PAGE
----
Boris Johnson will announce a rise in the minimum wage to £9.42 an hour ‘within weeks’, it has been reported.
The hike would mean the annual earnings of someone on the ‘national living wage’ — the minimum wage paid to people over the age of 23 — would increase by 5.7%.
Currently, the hourly rate for workers in that bracket is £8.91 – equivalent to an average annual salary of just over £16,000.
To someone working 35 hours per week, the increase would be worth an extra £928 a year before tax, or around £77 a month.
According to The Times, the prime minister is weeks away from accepting the recommendations of independent advisers that the pay of the lowest earners should rise to £9.42 an hour.
Recommendations on the rate of the minimum wage are made each year by the Low Pay Commission (LPC).
A government source said that Mr Johnson, as other prime ministers had done, was likely to accept the commission’s recommendations in full, meaning the boost will come into force in April.
A new minimum wage of £9.42 would represent the third biggest annual rise since the 2008 financial crash.
The current minimum wage is £8.91 for those 23 and over, £8.36 for those aged 21 and 22, and £6.56 for 18 to 20-year olds.
Labour members voted for a minimum wage of £15 an hour at the party’s conference last week.
The vote is not binding and came amid a row that saw shadow cabinet minister Andy McDonald resign, claiming he had been told to vote against it.
The leadership did not encourage members to back or reject the motion.
But Sir Keir Starmer has said he stands by the party’s current policy of raising the minimum wage to ‘at least’ £10 an hour.
Mr Johnson is expected to announce the wage boost as part of a plan to ‘end Britain’s low-wage, low-growth economy’.
He was asked about the possible hike yesterday but left the matter open ended, telling ITV: ‘We will take guidance from the low pay commission, and we will see where we get to.’
However, he will hint at his plans for the economy in his keynote speech at the Tory party conference later today.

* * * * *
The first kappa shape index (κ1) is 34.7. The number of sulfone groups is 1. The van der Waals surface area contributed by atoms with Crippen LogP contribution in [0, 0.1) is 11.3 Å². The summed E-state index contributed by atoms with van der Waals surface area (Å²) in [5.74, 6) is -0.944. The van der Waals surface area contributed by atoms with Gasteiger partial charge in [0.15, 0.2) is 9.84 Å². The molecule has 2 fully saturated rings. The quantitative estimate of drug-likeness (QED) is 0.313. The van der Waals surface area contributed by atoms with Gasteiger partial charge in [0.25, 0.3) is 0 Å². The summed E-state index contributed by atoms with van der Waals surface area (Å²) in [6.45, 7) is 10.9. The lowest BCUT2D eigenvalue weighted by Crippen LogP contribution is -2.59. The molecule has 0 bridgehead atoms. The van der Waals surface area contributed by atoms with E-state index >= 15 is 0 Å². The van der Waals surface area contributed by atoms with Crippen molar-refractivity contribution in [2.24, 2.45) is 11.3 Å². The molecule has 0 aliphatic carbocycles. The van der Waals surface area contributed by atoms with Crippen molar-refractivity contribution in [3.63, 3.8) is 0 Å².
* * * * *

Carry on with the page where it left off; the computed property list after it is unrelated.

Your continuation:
Speaking 11 years after the Conservatives entered Downing Street, Mr Johnson will say that his government is ’embarking now on the change of direction that has been long overdue in the UK economy’ and that ‘we are not going back to the same old broken model with low wages, low growth, low skills and low productivity, all of it enabled and assisted by uncontrolled immigration’.
Labour has hit out at the timing of the speech, which comes on the same day that the Tories will carry out its cut to the £20 per week Universal Credit uplift, which was brought in at the start of the pandemic.
The closing speech also comes against the backdrop of a supply chain crisis, a labour shortage that has seen military drivers drafted in to deliver petrol, warnings of empty shelves in shops at Christmas, France threatening to blockade ports over a Brexit fishing row and pigs culled due to a lack of abattoir staff.
However, the prime minister will today promise to end the failure by successive governments to grasp big issues and claim that unlike his Conservative predecessors, he has the ‘guts’ to change the direction of Britain and level up the country.
‘After decades of drift and dither, this reforming government, this can-do government that got Brexit done, is getting the vaccine rollout done and is going to get social care done,’ Johnson is expected to say.